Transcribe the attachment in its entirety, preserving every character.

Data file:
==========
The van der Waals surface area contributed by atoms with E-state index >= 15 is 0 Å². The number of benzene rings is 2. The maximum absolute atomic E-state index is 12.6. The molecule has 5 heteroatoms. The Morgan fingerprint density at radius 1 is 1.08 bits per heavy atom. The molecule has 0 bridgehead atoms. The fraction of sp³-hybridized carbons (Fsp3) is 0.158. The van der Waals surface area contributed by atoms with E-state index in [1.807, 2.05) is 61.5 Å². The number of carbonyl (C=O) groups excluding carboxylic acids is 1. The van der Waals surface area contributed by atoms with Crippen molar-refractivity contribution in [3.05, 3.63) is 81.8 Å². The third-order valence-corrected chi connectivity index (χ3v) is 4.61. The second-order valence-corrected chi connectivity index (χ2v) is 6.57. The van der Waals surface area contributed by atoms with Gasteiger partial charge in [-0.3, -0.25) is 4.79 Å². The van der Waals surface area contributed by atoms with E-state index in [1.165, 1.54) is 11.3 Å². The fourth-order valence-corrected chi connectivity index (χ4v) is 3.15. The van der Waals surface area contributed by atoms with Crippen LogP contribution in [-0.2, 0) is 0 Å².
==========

The van der Waals surface area contributed by atoms with E-state index >= 15 is 0 Å². The number of benzene rings is 2. The maximum absolute atomic E-state index is 12.6. The molecule has 5 heteroatoms. The Morgan fingerprint density at radius 1 is 1.08 bits per heavy atom. The molecule has 0 bridgehead atoms. The fraction of sp³-hybridized carbons (Fsp3) is 0.158. The van der Waals surface area contributed by atoms with E-state index in [1.807, 2.05) is 61.5 Å². The number of carbonyl (C=O) groups excluding carboxylic acids is 1. The van der Waals surface area contributed by atoms with Crippen molar-refractivity contribution in [3.05, 3.63) is 81.8 Å². The third-order valence-corrected chi connectivity index (χ3v) is 4.61. The second-order valence-corrected chi connectivity index (χ2v) is 6.57. The van der Waals surface area contributed by atoms with Gasteiger partial charge in [-0.3, -0.25) is 4.79 Å². The van der Waals surface area contributed by atoms with E-state index in [1.165, 1.54) is 11.3 Å². The fourth-order valence-corrected chi connectivity index (χ4v) is 3.15. The van der Waals surface area contributed by atoms with Crippen LogP contribution in [-0.2, 0) is 0 Å².